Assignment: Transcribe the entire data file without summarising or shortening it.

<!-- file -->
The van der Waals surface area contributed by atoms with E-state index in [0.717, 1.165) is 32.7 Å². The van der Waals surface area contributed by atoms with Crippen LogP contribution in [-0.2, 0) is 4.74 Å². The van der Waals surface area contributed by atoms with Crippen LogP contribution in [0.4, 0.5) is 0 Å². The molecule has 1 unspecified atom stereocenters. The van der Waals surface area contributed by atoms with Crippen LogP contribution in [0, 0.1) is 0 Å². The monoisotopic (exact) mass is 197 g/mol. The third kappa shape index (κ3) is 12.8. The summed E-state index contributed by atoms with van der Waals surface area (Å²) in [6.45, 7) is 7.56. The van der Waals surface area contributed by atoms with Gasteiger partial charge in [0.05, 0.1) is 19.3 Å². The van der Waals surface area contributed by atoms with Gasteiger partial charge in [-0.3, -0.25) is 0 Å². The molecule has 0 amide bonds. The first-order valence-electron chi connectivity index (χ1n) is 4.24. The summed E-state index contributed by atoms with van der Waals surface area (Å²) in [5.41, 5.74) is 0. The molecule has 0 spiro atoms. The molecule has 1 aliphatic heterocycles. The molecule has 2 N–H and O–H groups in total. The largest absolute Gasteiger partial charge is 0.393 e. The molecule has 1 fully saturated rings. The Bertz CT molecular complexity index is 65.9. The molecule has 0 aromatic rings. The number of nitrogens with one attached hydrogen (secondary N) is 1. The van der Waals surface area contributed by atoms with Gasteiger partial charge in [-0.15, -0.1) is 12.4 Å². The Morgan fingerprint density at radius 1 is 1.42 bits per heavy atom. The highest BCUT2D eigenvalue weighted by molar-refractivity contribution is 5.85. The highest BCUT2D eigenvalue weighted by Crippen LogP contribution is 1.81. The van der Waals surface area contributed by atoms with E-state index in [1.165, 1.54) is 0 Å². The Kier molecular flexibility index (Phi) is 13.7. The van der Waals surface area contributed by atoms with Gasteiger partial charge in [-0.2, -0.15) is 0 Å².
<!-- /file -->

The van der Waals surface area contributed by atoms with E-state index in [0.717, 1.165) is 32.7 Å². The van der Waals surface area contributed by atoms with Crippen LogP contribution in [-0.2, 0) is 4.74 Å². The van der Waals surface area contributed by atoms with Crippen LogP contribution in [0.4, 0.5) is 0 Å². The molecule has 1 unspecified atom stereocenters. The van der Waals surface area contributed by atoms with Crippen LogP contribution in [0, 0.1) is 0 Å². The monoisotopic (exact) mass is 197 g/mol. The third kappa shape index (κ3) is 12.8. The summed E-state index contributed by atoms with van der Waals surface area (Å²) in [6.45, 7) is 7.56. The van der Waals surface area contributed by atoms with Gasteiger partial charge in [0.05, 0.1) is 19.3 Å². The van der Waals surface area contributed by atoms with Gasteiger partial charge in [-0.3, -0.25) is 0 Å². The molecule has 0 amide bonds. The first-order valence-electron chi connectivity index (χ1n) is 4.24. The summed E-state index contributed by atoms with van der Waals surface area (Å²) in [5.41, 5.74) is 0. The molecule has 0 spiro atoms. The molecule has 1 aliphatic heterocycles. The molecule has 2 N–H and O–H groups in total. The largest absolute Gasteiger partial charge is 0.393 e. The molecule has 1 fully saturated rings. The Bertz CT molecular complexity index is 65.9. The molecule has 0 aromatic rings. The number of nitrogens with one attached hydrogen (secondary N) is 1. The van der Waals surface area contributed by atoms with Gasteiger partial charge in [-0.15, -0.1) is 12.4 Å². The Morgan fingerprint density at radius 1 is 1.42 bits per heavy atom. The highest BCUT2D eigenvalue weighted by molar-refractivity contribution is 5.85. The highest BCUT2D eigenvalue weighted by Crippen LogP contribution is 1.81. The van der Waals surface area contributed by atoms with E-state index in [1.165, 1.54) is 0 Å². The Kier molecular flexibility index (Phi) is 13.7. The van der Waals surface area contributed by atoms with Gasteiger partial charge in [-0.2, -0.15) is 0 Å².